We reported in the June 2010 issue of this newsletter that the government had launched a review of the Companies Act 2006, with the aim of assessing its impact on companies and shareholders. The review focused on a number of key measures, including the new rules on directors' addresses and the codified directors' duties. A report detailing the outcome of the review was published at the end of last year, and this article discusses some of its key findings.

Scope of the report

Understandably, the government felt that it was impossible to conduct a full review of an Act comprising 1,300 sections (and which had spawned numerous pieces of secondary legislation), and so the review was confined to a number of the Act's most significant provisions. Among the topics covered were:

  • the statutory statement of directors' duties, in particular the duty to promote the success of the company
  • the new regime governing the disclosure of directors' home addresses - under the Act, directors are no longer required to make their home address available for public inspection
  • the business review, the scope of which was expanded quite substantially in relation to listed companies
  • auditor liability limitation agreements
  • the model articles under the Act, which replace Table A under the Companies Act 1985
  • the improved regime governing the use of written resolutions by private companies
  • trading disclosures (that is, the disclosure of company details in letters, emails, websites and business premises).

Nature of the review

The review consisted primarily of a series of one thousand telephone interviews with companies of different sizes, supplemented by fifteen in-depth interviews with institutional stakeholders such as the Law Society and the Institute of Directors.

Key findings

For a document which runs to more than 350 pages (including extensive appendices), the report does not contain quite as much useful information as one might expect. Large portions of it are devoted to the raw data gathered by the researchers and to detailed analysis of that data by reference to particular categories of company. While much of the content will, therefore, be of limited interest to the casual reader, the findings do provide a number of useful insights into the Act's impact.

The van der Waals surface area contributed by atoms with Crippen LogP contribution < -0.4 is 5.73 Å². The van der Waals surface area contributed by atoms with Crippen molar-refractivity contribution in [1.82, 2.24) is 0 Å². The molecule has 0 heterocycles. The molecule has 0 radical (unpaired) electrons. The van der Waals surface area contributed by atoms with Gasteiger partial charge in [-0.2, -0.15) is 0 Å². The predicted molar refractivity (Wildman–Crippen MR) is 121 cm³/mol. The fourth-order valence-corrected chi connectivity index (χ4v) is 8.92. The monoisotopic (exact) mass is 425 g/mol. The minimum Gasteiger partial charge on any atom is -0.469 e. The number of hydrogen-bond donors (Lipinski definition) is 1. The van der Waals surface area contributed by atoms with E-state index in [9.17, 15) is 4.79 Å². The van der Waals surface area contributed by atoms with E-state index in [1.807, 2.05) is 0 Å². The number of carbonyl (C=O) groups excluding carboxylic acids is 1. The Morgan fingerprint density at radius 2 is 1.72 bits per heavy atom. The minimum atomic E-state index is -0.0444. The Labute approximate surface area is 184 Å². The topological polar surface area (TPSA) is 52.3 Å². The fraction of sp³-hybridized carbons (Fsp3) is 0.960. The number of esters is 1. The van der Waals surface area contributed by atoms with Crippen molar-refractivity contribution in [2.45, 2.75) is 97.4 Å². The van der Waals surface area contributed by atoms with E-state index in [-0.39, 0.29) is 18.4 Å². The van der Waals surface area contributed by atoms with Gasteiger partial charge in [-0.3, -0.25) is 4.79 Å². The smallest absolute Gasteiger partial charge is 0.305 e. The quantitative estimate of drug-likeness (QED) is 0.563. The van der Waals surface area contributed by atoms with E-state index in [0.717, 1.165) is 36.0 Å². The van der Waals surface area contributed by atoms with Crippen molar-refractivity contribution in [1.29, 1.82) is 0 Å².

• The report notes that the perception of the reforms overall is that they are primarily about "housekeeping" and modernisation, as opposed to radical change. Although specific areas of law have undergone fundamental change, one suspects that the government will be relatively happy with this assessment. The consultation paper which launched the reform process more than a decade ago suggested that many of the principles underlying the regime were sound, and on the whole the government's aim was, indeed, more to modernise the regime than to re-balance it altogether.
  • In response to the perceived risk of intimidation from activists, the Act introduced various measures to restrict the availability of details of directors' and shareholders' addresses. While many of the directors who are taking advantage of the new option of placing a service address on the public record appear to be doing so simply because the option exists, a significant proportion are doing so out of concerns about their safety, which would seem to vindicate the government's approach in this area. It is less clear that the new regime governing access to shareholders' addresses via the register of members is working as the government intended, because the report did not find a single instance of a company referring a request to inspect the register to the courts on the basis that it was not made for a "proper purpose".
  • In relation to the codified directors' duties, the success duty, which was designed to encourage directors to look beyond short-term financial benefits to their company, to matters such as the impact of the company's actions on the environment and the community, does not appear to have had a significant impact on the way in which directors act. While some directors have no doubt always had regard to long-term issues, and so have not had to change their behaviour in light of the new duty, the government may be slightly disappointed that the duty has not had more of an impact. On the other hand, the report notes that awareness of the duty is extremely high (100% among quoted companies), and perhaps that is as much as can be expected at this early stage.

In our experience, the chief concern in relation to the success duty is that it can be difficult to decide how to record compliance. While every situation needs to be assessed on its facts, our view generally is that directors should take a fairly pragmatic approach, and avoid a box-ticking exercise in which board minutes automatically list all the factors to which directors are required to have regard. The report cited a concern that there was no official guidance on how to record compliance with the statutory duties generally; we agree that guidance would, in theory, be welcome, but the government's reluctance to provide assistance in such a complex and fact-specific area is understandable.